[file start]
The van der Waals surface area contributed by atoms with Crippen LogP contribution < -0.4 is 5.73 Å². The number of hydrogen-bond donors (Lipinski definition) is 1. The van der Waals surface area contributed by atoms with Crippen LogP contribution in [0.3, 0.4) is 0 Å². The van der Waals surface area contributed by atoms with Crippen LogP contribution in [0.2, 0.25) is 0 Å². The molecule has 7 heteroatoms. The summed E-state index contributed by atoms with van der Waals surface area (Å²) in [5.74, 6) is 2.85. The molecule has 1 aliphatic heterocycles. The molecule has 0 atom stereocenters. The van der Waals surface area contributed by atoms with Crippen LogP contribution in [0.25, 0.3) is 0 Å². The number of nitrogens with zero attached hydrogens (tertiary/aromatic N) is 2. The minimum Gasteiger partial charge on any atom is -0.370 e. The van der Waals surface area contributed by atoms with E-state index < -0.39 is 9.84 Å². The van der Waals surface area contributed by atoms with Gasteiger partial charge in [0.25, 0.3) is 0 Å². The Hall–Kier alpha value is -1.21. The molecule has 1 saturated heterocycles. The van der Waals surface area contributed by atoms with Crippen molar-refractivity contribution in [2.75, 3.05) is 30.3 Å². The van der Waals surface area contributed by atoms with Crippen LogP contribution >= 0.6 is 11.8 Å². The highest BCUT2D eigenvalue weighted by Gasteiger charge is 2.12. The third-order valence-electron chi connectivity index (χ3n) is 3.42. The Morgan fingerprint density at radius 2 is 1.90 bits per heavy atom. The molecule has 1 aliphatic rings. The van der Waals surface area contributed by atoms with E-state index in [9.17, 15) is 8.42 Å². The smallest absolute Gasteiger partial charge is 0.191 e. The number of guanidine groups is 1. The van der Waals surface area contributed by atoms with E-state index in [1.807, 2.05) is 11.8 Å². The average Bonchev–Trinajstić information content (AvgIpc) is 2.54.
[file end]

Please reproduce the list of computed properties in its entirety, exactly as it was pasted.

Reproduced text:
The van der Waals surface area contributed by atoms with Crippen LogP contribution < -0.4 is 5.73 Å². The number of hydrogen-bond donors (Lipinski definition) is 1. The van der Waals surface area contributed by atoms with Crippen LogP contribution in [0.3, 0.4) is 0 Å². The van der Waals surface area contributed by atoms with Crippen LogP contribution in [0.2, 0.25) is 0 Å². The molecule has 7 heteroatoms. The summed E-state index contributed by atoms with van der Waals surface area (Å²) in [5.74, 6) is 2.85. The molecule has 1 aliphatic heterocycles. The molecule has 0 atom stereocenters. The van der Waals surface area contributed by atoms with Crippen LogP contribution in [0.25, 0.3) is 0 Å². The number of nitrogens with zero attached hydrogens (tertiary/aromatic N) is 2. The minimum Gasteiger partial charge on any atom is -0.370 e. The van der Waals surface area contributed by atoms with E-state index < -0.39 is 9.84 Å². The van der Waals surface area contributed by atoms with Gasteiger partial charge in [0.25, 0.3) is 0 Å². The Hall–Kier alpha value is -1.21. The molecule has 1 saturated heterocycles. The van der Waals surface area contributed by atoms with Crippen molar-refractivity contribution in [2.75, 3.05) is 30.3 Å². The van der Waals surface area contributed by atoms with Crippen LogP contribution >= 0.6 is 11.8 Å². The highest BCUT2D eigenvalue weighted by Gasteiger charge is 2.12. The third-order valence-electron chi connectivity index (χ3n) is 3.42. The Morgan fingerprint density at radius 2 is 1.90 bits per heavy atom. The molecule has 1 aliphatic rings. The van der Waals surface area contributed by atoms with E-state index in [9.17, 15) is 8.42 Å². The smallest absolute Gasteiger partial charge is 0.191 e. The number of guanidine groups is 1. The van der Waals surface area contributed by atoms with E-state index in [1.807, 2.05) is 11.8 Å². The average Bonchev–Trinajstić information content (AvgIpc) is 2.54.